#1 Walmart

While not having the worldwide reach of Amazon, Walmart puts up a pretty good fight. They too sell a wide variety of products from books to boats. Their commissions are a little bit lower than Amazons, but they have a 3 day cookie!

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#2 ClickBank

One of the bigger marketplaces for digital goods, Clickbank offers a decent selection of products. Of course, the products on offer won’t suit everyone as they are generally information products or software. Their cookie length is 60 days and commissions range from 10% -100%

#3 ShareASale

This marketplace for affiliates has a large selection of different vendors, from digital products through to physical products, each of whom you can apply with to promote their goods. Cookie lengths and commissions vary from vendor to vendor.

#4 CJ Affiliate (Commission Junction)

Another well-known and varied affiliate marketplace, CJ has vendors from hosting to 4 Wheel drives and everything in between. Once again, commissions vary from vendor to vendor, as do cookie lengths.

One thing to note about CJ, is that they are harsh towards inactive accounts and will close them.

#5 (

One of the “new” kids on the block, Rakuten has been around a while but you simply may never have heard of it.

It’s pushing into Amazons space and sells a wide variety of products from books to clothes to electronics.

Its base commissions are better than Amazons at 6% though it’s not that great for electronics as this is only 1%.

#6 Infolinks / Skimlinks / Viglinks

These three sites are not your standard affiliate network. Instead of promoting a specific product, these services add links into your content that show pop up adverts.

They are very similar to Google Adsense in that you earn money per advert clicks, but as the adverts are shown as popups from within the content, banner blindness is reduced.

#7 eBay

Perhaps the Amazon of second-hand stuff, eBay has a huge market share, and sells virtually anything.

Sadly, the cookie length for eBay is only 24 hours, and their commission structure is a little weird. Instead of earning a flat rate, you earn a percentage of what eBay makes on the auction. You can earn anywhere from 50% to 200% (for new buyers) on their own fee.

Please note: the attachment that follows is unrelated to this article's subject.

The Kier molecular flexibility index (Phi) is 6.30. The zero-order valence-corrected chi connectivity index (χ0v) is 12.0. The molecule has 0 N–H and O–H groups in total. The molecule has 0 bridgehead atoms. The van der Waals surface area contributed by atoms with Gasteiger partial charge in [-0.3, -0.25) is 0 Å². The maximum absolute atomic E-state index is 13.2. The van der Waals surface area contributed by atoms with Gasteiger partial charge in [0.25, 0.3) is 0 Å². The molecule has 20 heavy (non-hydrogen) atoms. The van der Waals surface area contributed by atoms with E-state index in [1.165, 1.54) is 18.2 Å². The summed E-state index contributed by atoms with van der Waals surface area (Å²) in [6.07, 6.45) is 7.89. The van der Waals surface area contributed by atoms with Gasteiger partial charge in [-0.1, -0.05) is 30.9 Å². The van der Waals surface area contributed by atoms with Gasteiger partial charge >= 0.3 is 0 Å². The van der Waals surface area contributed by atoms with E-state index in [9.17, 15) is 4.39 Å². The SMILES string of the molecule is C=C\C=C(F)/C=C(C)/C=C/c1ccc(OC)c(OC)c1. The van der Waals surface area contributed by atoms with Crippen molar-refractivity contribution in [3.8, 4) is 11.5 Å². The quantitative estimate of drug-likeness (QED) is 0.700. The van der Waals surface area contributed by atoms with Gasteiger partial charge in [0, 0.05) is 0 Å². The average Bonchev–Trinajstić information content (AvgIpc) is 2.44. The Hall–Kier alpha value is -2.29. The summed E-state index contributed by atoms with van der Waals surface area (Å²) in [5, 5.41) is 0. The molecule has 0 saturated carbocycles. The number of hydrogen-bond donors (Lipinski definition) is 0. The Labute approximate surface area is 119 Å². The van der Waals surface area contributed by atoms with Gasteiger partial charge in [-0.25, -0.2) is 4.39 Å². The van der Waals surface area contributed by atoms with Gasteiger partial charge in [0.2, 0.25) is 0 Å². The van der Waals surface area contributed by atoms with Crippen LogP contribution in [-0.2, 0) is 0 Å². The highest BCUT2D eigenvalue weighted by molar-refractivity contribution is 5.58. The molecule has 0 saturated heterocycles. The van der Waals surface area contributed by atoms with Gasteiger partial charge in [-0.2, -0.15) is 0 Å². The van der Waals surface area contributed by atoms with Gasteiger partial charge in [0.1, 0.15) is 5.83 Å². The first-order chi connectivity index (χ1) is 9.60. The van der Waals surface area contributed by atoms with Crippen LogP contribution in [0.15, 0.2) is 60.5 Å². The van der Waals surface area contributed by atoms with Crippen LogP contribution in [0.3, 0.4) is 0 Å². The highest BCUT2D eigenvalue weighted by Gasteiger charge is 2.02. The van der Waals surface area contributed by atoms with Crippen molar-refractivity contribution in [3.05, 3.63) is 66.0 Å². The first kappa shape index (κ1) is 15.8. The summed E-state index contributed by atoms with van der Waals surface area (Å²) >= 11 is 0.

This does make working out commissions hard, but with the number of people using eBay there’s still a decent chance of making a profit with this affiliate program.

#8 Direct Affiliation

Lastly, there is also direct affiliation, which is my term for joining individual affiliate programs from smaller merchants.

While this has the advantage of spreading the risk around (one banned account and cancelled affiliate program won’t immediately ruin your business), ti does require a lot more work.

Not only do you have to find the affiliate programs, but you need to monitor each one, often from different logins.  And then there’s monitoring links on your site!

While this option is certainly valid, if you do go down this route, I’d recommend using a link manager like Pretty Links Pro.

Bottom Line

It doesn’t matter if you can’t use Amazon due to living in the wrong place, being banned or just wanting to keep your options open, there are plenty of alternatives out there.

From large scale operations like Walmart, to smaller individual sellers, you can find affiliate programs for virtually anything, and they normally match or improve on Amazons commissions and cookie times.

As such, don’t let not being able to use Amazon stop you from earning money as an affiliate!

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1 thought on “8 Alternatives to the Amazon Associates Program”

  1. Thanks for this article! I’m wanting to start a blog, but am looking for an Amazon affiliate alternative since I live in Arkansas. I appreciate your list! Thanks again!